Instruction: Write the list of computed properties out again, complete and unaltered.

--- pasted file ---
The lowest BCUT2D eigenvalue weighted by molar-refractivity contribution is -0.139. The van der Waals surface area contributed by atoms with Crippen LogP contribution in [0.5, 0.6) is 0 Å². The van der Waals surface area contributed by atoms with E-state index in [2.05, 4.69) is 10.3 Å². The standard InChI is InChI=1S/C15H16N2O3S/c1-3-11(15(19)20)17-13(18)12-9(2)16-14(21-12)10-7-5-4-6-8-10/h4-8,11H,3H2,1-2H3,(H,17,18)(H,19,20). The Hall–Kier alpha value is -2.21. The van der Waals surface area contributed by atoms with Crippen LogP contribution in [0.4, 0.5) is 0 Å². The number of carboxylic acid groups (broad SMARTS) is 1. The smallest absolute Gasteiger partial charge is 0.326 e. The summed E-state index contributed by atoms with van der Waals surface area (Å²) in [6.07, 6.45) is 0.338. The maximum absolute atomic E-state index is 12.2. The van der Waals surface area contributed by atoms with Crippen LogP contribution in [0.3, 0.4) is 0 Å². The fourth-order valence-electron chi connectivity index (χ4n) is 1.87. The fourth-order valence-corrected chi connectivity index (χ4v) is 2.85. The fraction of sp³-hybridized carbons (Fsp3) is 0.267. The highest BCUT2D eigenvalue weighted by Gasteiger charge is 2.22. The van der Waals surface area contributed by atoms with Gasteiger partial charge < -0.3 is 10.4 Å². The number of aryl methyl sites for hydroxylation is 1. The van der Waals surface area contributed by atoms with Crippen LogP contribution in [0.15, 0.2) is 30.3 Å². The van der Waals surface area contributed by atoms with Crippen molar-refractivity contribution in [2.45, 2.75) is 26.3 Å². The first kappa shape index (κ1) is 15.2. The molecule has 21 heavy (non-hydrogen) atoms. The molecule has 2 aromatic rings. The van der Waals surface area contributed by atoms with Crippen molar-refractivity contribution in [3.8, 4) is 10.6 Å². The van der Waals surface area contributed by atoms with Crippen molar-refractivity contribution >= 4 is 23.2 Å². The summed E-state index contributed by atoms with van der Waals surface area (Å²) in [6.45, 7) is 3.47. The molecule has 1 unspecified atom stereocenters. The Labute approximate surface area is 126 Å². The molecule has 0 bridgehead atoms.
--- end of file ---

The lowest BCUT2D eigenvalue weighted by molar-refractivity contribution is -0.139. The van der Waals surface area contributed by atoms with Crippen LogP contribution in [0.5, 0.6) is 0 Å². The van der Waals surface area contributed by atoms with E-state index in [2.05, 4.69) is 10.3 Å². The standard InChI is InChI=1S/C15H16N2O3S/c1-3-11(15(19)20)17-13(18)12-9(2)16-14(21-12)10-7-5-4-6-8-10/h4-8,11H,3H2,1-2H3,(H,17,18)(H,19,20). The Hall–Kier alpha value is -2.21. The van der Waals surface area contributed by atoms with Crippen LogP contribution in [0.4, 0.5) is 0 Å². The number of carboxylic acid groups (broad SMARTS) is 1. The smallest absolute Gasteiger partial charge is 0.326 e. The summed E-state index contributed by atoms with van der Waals surface area (Å²) in [6.07, 6.45) is 0.338. The maximum absolute atomic E-state index is 12.2. The van der Waals surface area contributed by atoms with Crippen LogP contribution in [0.3, 0.4) is 0 Å². The fourth-order valence-electron chi connectivity index (χ4n) is 1.87. The fourth-order valence-corrected chi connectivity index (χ4v) is 2.85. The fraction of sp³-hybridized carbons (Fsp3) is 0.267. The highest BCUT2D eigenvalue weighted by Gasteiger charge is 2.22. The van der Waals surface area contributed by atoms with Gasteiger partial charge < -0.3 is 10.4 Å². The number of aryl methyl sites for hydroxylation is 1. The van der Waals surface area contributed by atoms with Crippen LogP contribution in [0.15, 0.2) is 30.3 Å². The van der Waals surface area contributed by atoms with Crippen molar-refractivity contribution in [2.45, 2.75) is 26.3 Å². The first kappa shape index (κ1) is 15.2. The molecule has 21 heavy (non-hydrogen) atoms. The molecule has 2 aromatic rings. The van der Waals surface area contributed by atoms with Crippen molar-refractivity contribution in [3.8, 4) is 10.6 Å². The van der Waals surface area contributed by atoms with Crippen molar-refractivity contribution >= 4 is 23.2 Å². The summed E-state index contributed by atoms with van der Waals surface area (Å²) in [6.45, 7) is 3.47. The molecule has 1 unspecified atom stereocenters. The Labute approximate surface area is 126 Å². The molecule has 0 bridgehead atoms.